EDEL 545 Post
As most of you know, I am taking grad classes towards earning my Master’s Degree. As part of a module in my Technology & Computers in the Classroom class, we are learning about blogs and blogging and the idea of letting children publish their work to a wider audience on-line rather that just using a traditional method (paper and pencil). One of our assignments is to respond to some questions (and add a few things to our blog). So to my regular readers…keep reading if you’d like, but just so you know this isn’t one of my usual posts. 🙂
I think that writing has been forever changed through the introduction of technology. Children have the opportunity to write for a much larger audience, receive more timely feedback, and interact with others from all over the world. So many children today have grown up with access to many types of technology in their homes and at school. It is what excites and drives them, so connecting their excitement with writing seems as though it could engage a student who might be reluctant to write in another way.
As Wollman-Bonilla shared in her case study of a six year old named Rosa, “Computers, it is argued, can provide young children with a context–“screenland”–that helps them learn how to discover and express meaning (Labbo, 1996).”
In this article by Gingell, he shares the triumphs of four boys in a primary school who traded traditional writing for “Tweeting” and overcame their judgements and feelings about writing. Gingell also brings the issue of gender to light in this article, sharing that boys more often dislike writing than girls, but when given a different avenue with which to express themselves in writing can be just as creative as girls.
With the introduction of the internet technologies, there can be issues when asking students to publish their writing for such a large audience. Making sure the students identities are confidential, ensuring students read only positive comments about their writing, and providing adequate access to computers are all issues that can arise when sending student’s work out into a larger arena. Many of the benefits outweigh some of the issues of handled properly. Letting students post and respond through a designated teacher e-mail not only lets the teacher have control of what is ultimately posted, but it also helps control the feedback that students receive to their posts. As Kist & others share in their article about Web 2.0 in the classroom, parents in their classrooms have commented about the amount of time that their children will spend posting to the classroom blog and their attentiveness to doing so.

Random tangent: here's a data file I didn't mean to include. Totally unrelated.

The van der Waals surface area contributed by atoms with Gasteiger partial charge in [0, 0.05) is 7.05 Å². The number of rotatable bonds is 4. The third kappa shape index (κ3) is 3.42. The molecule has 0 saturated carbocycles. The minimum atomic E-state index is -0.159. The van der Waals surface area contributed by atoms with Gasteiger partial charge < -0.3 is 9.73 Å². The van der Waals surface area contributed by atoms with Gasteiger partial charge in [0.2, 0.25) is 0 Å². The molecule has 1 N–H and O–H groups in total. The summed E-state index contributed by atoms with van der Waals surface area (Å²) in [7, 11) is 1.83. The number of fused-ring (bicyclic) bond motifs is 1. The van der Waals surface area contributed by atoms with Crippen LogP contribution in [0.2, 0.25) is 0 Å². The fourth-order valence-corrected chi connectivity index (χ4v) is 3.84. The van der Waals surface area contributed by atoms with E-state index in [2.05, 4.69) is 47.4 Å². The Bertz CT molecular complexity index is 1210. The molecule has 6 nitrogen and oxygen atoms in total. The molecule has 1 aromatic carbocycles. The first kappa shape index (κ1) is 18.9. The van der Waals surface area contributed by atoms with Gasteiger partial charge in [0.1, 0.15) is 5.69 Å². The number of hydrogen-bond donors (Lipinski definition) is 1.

I can see many benefits to blogging by students and teachers. I use this blog to share ideas with other teachers and to share pictures and a more detailed explanation of things we do in my classroom with parents of children I currently have in class. I find that it is an interactive way to keep in touch and the kids just love seeing their work posted! After looking over some of the classroom blogs shared in class, I was drawn in to reading Mrs. Yollis’s classroom blog. I just love the idea of having student bloggers! What a way to increase a students’ confidence in writing and providing feedback from many different people (including family members). Children can also blog about their in class activities or keep journals on-line to track their growth. Blogging by both teachers and students seems to be a high interest, low intimidation zone where both can enjoy sharing with other students, friends, family members, and teachers.
Thanks for reading! Please leave your comments below!